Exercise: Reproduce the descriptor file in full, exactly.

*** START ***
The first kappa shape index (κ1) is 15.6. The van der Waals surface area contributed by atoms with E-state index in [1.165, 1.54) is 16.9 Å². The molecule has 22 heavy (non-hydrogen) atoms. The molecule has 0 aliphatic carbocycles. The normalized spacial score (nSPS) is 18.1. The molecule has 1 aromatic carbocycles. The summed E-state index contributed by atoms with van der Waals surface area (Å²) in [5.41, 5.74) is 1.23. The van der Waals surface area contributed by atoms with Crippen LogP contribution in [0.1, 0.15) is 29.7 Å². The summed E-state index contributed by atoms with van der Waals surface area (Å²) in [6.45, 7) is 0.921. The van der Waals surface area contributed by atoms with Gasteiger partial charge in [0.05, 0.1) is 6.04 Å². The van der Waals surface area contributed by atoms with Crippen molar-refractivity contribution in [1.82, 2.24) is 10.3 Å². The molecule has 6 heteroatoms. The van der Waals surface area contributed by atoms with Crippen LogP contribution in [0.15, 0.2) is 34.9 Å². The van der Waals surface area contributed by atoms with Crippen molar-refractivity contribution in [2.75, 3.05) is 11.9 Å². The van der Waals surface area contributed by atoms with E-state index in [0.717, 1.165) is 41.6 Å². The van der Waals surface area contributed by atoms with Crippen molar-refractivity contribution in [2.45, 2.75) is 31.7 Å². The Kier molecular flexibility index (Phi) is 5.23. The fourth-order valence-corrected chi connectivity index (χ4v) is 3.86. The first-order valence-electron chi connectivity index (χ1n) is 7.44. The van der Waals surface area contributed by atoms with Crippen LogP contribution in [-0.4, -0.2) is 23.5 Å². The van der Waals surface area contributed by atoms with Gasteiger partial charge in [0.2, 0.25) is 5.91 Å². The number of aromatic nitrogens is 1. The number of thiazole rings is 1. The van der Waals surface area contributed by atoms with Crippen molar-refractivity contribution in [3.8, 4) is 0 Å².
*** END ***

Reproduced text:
The first kappa shape index (κ1) is 15.6. The van der Waals surface area contributed by atoms with E-state index in [1.165, 1.54) is 16.9 Å². The molecule has 22 heavy (non-hydrogen) atoms. The molecule has 0 aliphatic carbocycles. The normalized spacial score (nSPS) is 18.1. The molecule has 1 aromatic carbocycles. The summed E-state index contributed by atoms with van der Waals surface area (Å²) in [5.41, 5.74) is 1.23. The van der Waals surface area contributed by atoms with Crippen LogP contribution in [0.1, 0.15) is 29.7 Å². The summed E-state index contributed by atoms with van der Waals surface area (Å²) in [6.45, 7) is 0.921. The van der Waals surface area contributed by atoms with Gasteiger partial charge in [0.05, 0.1) is 6.04 Å². The van der Waals surface area contributed by atoms with Crippen molar-refractivity contribution in [1.82, 2.24) is 10.3 Å². The molecule has 6 heteroatoms. The van der Waals surface area contributed by atoms with Crippen LogP contribution in [0.15, 0.2) is 34.9 Å². The van der Waals surface area contributed by atoms with Crippen molar-refractivity contribution in [2.75, 3.05) is 11.9 Å². The van der Waals surface area contributed by atoms with E-state index in [0.717, 1.165) is 41.6 Å². The van der Waals surface area contributed by atoms with Crippen molar-refractivity contribution in [2.45, 2.75) is 31.7 Å². The Kier molecular flexibility index (Phi) is 5.23. The fourth-order valence-corrected chi connectivity index (χ4v) is 3.86. The first-order valence-electron chi connectivity index (χ1n) is 7.44. The van der Waals surface area contributed by atoms with Crippen LogP contribution in [-0.4, -0.2) is 23.5 Å². The van der Waals surface area contributed by atoms with Gasteiger partial charge in [0.2, 0.25) is 5.91 Å². The number of aromatic nitrogens is 1. The number of thiazole rings is 1. The van der Waals surface area contributed by atoms with Crippen molar-refractivity contribution in [3.8, 4) is 0 Å².